By George W. Foty, Ukrainian Weekly
KYIV – The first-ever bilingual historical marker recalling Canada’s national internment operations of 1914-1920 was unveiled at the Ukrainian Catholic Cathedral of the Resurrection of Christ on October 28 and blessed by Patriarch Sviatoslav.
On a previous visit to Canada, Patriarch Sviatoslav agreed it would be appropriate to display a commemorative plaque in Ukraine, and specifically in a Ukrainian Greek-Catholic Church (UGCC), as most of those interned during Canada’s first national internment operations of 1914-1920 were of that faith.
Thus, on October 28 – marked by the Ukrainian community in Canada as the official day of recognition of these internment events – the UGCC primate presided over a memorial service (panakhyda) and the consecration of such a plaque in the great cathedral. Also present were Bishop Joseph Milian of Kyiv, Canada’s Ambassador to Ukraine Roman Washchuk, and clergy and faithful of the UGCC from Ukraine and Canada.
The patriarch addressed the audience saying: “The Patriarchal Cathedral is the core of our Church and of the Ukrainian people. To this cathedral flow both the joy and the pain of the Ukrainians in Ukraine and throughout the world. Today we blessed a plaque that commemorates the thousands of Ukrainians interned in Canada at the beginning of the first world war. They were suddenly viewed as enemies of the state.”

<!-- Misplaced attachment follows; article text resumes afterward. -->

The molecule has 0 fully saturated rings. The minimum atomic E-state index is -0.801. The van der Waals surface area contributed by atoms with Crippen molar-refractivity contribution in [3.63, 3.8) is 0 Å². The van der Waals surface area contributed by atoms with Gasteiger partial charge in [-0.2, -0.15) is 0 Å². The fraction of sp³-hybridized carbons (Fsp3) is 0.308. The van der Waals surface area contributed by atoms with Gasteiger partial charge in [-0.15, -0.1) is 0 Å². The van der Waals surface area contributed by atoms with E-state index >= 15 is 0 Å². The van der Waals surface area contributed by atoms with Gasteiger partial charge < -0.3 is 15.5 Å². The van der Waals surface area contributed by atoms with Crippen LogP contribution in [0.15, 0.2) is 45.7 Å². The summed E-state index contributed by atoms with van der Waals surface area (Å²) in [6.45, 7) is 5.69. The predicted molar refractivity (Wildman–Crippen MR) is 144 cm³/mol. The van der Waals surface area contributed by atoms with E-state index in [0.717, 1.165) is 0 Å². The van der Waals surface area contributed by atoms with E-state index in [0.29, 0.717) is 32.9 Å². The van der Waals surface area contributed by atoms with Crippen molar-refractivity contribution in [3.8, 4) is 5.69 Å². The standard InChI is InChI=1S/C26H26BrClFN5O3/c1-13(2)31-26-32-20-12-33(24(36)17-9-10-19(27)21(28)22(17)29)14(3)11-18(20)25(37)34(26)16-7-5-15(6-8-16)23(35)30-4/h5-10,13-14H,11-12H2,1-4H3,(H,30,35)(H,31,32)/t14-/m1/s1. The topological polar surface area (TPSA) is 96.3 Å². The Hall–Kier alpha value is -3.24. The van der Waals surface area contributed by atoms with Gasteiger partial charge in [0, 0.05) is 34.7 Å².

Patriarch Sviatoslav continued by noting that a few years ago, while visiting Alberta, he had the opportunity to visit one of the concentration camps in which, to this day, some of the camp’s barbed wire remains in its original position. He said it was enlightening to see how the internees in these extreme conditions professed their faith: “A picture in this memorial complex captured the punishment of an internee refusing to work on Christmas day (January 7)… Today we aspire that this suffering of our Ukrainian community in Canada be known around the world … The installation of these memorial plaques on the centenary of this unfortunate event has taken place in all our cathedrals of Canada, in Europe and Ukraine. It is important that we as Ukrainians preserve our historical memory … “
The patriarch expressed gratitude to Ambassador Washchuk, as well as to the government of Canada for its sensitivity and support not only for Ukrainians in Canada, but for Ukraine itself. Patriarch Sviatoslav said that all countries should follow Canada’s example in respecting the dignity of individuals and be responsive to the will of their citizens.
Ambassador Washchuk stated: “I am very grateful that the Patriarchal Cathedral agreed to commemorate this painful but important moment in Canadian and Ukrainian history. We cannot forget those who suffered, nor the errors committed a hundred years ago… These mistakes can be learned from, and adapted to the events in present-day Ukraine. We need to ensure the rights of all Ukrainian citizens, even in times of armed conflict… We should unite, and not allow ourselves to be divided. …These lessons help pave a path to a better future.”